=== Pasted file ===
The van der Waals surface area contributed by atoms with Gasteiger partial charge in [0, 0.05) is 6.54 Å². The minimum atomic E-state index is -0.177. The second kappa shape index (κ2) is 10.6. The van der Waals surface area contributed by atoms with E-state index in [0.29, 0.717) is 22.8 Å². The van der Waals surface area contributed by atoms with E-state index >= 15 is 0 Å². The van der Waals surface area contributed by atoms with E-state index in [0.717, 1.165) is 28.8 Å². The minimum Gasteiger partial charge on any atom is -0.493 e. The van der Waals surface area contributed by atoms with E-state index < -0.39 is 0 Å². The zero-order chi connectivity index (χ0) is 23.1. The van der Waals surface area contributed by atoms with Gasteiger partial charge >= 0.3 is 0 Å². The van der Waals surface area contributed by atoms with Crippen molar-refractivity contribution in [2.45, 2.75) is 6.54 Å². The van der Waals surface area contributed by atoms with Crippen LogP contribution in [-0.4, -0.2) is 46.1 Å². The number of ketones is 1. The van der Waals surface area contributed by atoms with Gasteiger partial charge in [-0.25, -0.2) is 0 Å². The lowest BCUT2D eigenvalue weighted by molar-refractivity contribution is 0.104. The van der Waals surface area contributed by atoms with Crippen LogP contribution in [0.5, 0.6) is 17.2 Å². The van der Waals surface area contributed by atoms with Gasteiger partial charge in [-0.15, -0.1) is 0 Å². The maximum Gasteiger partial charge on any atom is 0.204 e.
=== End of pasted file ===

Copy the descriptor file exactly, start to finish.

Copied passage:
The van der Waals surface area contributed by atoms with Gasteiger partial charge in [0, 0.05) is 6.54 Å². The minimum atomic E-state index is -0.177. The second kappa shape index (κ2) is 10.6. The van der Waals surface area contributed by atoms with E-state index in [0.29, 0.717) is 22.8 Å². The van der Waals surface area contributed by atoms with E-state index >= 15 is 0 Å². The van der Waals surface area contributed by atoms with E-state index in [0.717, 1.165) is 28.8 Å². The minimum Gasteiger partial charge on any atom is -0.493 e. The van der Waals surface area contributed by atoms with E-state index < -0.39 is 0 Å². The zero-order chi connectivity index (χ0) is 23.1. The van der Waals surface area contributed by atoms with Gasteiger partial charge >= 0.3 is 0 Å². The van der Waals surface area contributed by atoms with Crippen molar-refractivity contribution in [2.45, 2.75) is 6.54 Å². The van der Waals surface area contributed by atoms with Crippen LogP contribution in [-0.4, -0.2) is 46.1 Å². The number of ketones is 1. The van der Waals surface area contributed by atoms with Gasteiger partial charge in [-0.25, -0.2) is 0 Å². The lowest BCUT2D eigenvalue weighted by molar-refractivity contribution is 0.104. The van der Waals surface area contributed by atoms with Crippen LogP contribution in [0.5, 0.6) is 17.2 Å². The van der Waals surface area contributed by atoms with Gasteiger partial charge in [-0.15, -0.1) is 0 Å². The maximum Gasteiger partial charge on any atom is 0.204 e.